THE Q &A: INTERVIEW TONY LEUNG
Hard boiled on screen, but charming in person
Written by: R.M. VAUGHAN
Published in: Globe & Mail (Toronto, Canada) on October 5, 2007
Hong Kong superstar Tony Leung lives in two very different movie-star worlds.
Half of his long career is defined by signature tough guy performances in bloody Hong Kong crime films (the Infernal Affairs trilogy, Hard Boiled, War of the Underworld and Bullet in the Head, among many others), while he has spent the other half smouldering in everything from swirling historical fantasies such as Hero and Flowers of Shanghai to the art-house hits Happy Together, In the Mood for Love, 2046, and Ashes of Time (possibly one of the most opaque movies ever made).
Leung’s latest film, Ang Lee’s beautiful and controversial Lust, Caution, a Brian De Palma-like Second World War sex thriller based on historical records of the Japanese occupation of Shanghai, casts Leung as the manipulative, murderous (and priapic!) Mr. Yee, a traitor/profiteer targeted by the Chinese resistance.
Before meeting Leung, I expected him to be as sullen and intimidating as his many characters. But he’s obviously one hell of an actor, because the real Tony Leung is affable and demure, prone to self-deprecation and slow giggles. A true gentleman, he even holds my microphone for me. Some gangster.
Q: Lust, Caution mixes opulence and brutality with equal measure. The film seems to be saying that war breeds heightened sensuality.
A: I think in some way, yes. This was true even in ancient times. It’s always been true.
Q: Mr. Yee lives in a state of constant anxiety. Was it difficult to maintain that tension?
A: I studied a lot of books about the real character of Mr. Yee. I understood how he worked, how traitors killed people, kidnapped people, how they lived. They feared being killed all the time, because they were traitors. They dared not even sleep in the same bed twice. Sometimes they slept in their closets! I caught his anxiety from books, but I don’t how come I have that kind of scary expression! Ha!
Q: Well, it works.
A: Yes, it just works. Ang said it was nice to capture that expression. I don’t know how I did it. But I had to study a lot because I am not familiar with that history.
Q: Why is the Chinese government angry about this film?
A: Are they angry?
Q: That’s what one hears.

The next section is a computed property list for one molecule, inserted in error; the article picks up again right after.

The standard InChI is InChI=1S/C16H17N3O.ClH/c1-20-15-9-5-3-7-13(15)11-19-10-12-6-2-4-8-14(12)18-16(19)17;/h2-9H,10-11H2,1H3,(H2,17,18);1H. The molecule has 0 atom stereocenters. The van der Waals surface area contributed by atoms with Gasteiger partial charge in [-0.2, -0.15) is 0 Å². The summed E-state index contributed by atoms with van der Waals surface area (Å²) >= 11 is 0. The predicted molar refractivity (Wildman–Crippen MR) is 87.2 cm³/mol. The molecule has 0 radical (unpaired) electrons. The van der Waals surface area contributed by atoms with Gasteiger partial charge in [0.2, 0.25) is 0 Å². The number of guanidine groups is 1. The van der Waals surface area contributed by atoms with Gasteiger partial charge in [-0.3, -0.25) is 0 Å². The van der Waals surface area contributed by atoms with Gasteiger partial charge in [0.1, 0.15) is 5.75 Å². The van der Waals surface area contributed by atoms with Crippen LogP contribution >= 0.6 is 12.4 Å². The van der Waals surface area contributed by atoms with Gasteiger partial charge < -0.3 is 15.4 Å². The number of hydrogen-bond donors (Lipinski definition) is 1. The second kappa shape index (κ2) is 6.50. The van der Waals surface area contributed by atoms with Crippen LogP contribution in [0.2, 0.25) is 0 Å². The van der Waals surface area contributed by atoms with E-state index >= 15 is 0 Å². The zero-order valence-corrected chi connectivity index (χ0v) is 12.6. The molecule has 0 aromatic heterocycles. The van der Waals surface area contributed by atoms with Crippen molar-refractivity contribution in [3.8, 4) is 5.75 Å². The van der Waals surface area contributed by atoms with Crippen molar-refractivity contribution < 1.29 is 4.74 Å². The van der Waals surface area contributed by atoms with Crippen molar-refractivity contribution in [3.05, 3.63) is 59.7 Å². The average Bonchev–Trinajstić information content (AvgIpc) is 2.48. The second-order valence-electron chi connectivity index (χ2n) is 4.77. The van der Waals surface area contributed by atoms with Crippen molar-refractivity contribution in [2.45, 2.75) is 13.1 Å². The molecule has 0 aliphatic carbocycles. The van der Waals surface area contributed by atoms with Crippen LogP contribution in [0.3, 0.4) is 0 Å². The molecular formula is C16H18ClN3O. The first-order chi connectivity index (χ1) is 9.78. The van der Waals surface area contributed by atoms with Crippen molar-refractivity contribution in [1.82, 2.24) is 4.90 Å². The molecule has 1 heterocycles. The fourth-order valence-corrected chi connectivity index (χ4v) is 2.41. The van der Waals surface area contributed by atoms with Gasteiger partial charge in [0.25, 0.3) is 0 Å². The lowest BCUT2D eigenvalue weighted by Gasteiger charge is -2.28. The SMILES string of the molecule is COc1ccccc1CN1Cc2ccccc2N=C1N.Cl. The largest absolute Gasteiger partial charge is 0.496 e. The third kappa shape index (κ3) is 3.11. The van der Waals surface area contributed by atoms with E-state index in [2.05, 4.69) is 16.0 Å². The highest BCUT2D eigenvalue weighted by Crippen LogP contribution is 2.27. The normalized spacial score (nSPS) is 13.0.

A: I don’t know if they are angry, but everywhere there are different censorships in different countries. China is different from Hong Kong, even. In our cinema in Hong Kong, we have different categories for different ages, but in China they show movies to general audiences, so they need to have different censorship.
Q: This is definitely not a children’s film.
A: Oh, no! Ha! Of course, no!
Q: You are surrounded by fantastic actresses in this movie – some great divas of Asian cinema. Is that why your character often appears in the background? Were you trying to get out of the way?
A: Yes, yes. But I think it’s also because Mr. Yee is making all these women his mistresses. So the women, they fight it out on the mah-jong table. And, you know, being a man, you see this women’s fight and you just want to get away! Ha!
Q: Let’s talk about the sex scenes in Lust, Caution. They are very athletic – it almost looks like wrestling.
A: We went through many rehearsals beforehand.
Q: I’m not touching that one.
A: Doing these things is not easy. I am very shy, and Ang is very shy too. You know, in front of a girl, you have to try to make her relax, so you can both be not shy. But after the camera rolls, when you get into the character, that makes things more easy. But, being myself, really, I am very shy. It’s difficult, but I think those scenes are very important to the story. Without them, the movie and my character are incomplete.
Q: Lust, Caution is about conflicted people living in and running from danger, but your whole performance is in your face. You stand very still through most of the film.
A: Yes, a lot of close-ups! Ha! I have to do a lot of homework for this film, so that I can carry those emotions to the scenes. I had to set up Mr. Yee in my mind before each scene. I wanted him to have something in his eyes. I wanted his face to be very detailed, to look like perhaps he has just killed someone before he entered the room.
Q: You’ve been called “the Asian Clark Gable”, but I think you’re more like Gary Cooper – soft face, dark heart.
A: You mean Tony Leung me or Tony Leung on screen?
Q: You tell me.
A: Off screen, I am more fragile, like the characters I play in Wong Kar-wai’s movies. Mr. Yee is totally different from me, I can find nothing real in me to connect with him.
Q: And directors love to photograph your big, sad Cooper eyes.
A: Ha! Because they don’t want to give me any lines! I don’t have much to do otherwise!
Q: Will there be Infernal Affairs 4?
A: I don’t think so. No Infernal Affairs 4. I need more time these days to prepare for my roles, and more time to relax.
Born: June 27, 1962, in Hong Kong
Making his name
After first appearing in television comedies, Leung started working in film in the late 1980s, scoring leading roles in several of acclaimed director Wong Kar-wai’s films, as well as a role in John Woo’s Hard-Boiled in 1992.
Won the award for best actor at the 2000 Cannes International Film Festival for his role as a newspaper editor dealing with his wife’s adultery in Wong Kar-wai’s In the Mood for Love.
Has been in a relationship with Hong Kong actress Carina Lau since 1989. They have co-starred in many films, starting with Replica in 1984 and recently in the 2004 sci-fi 2046. R.M.V.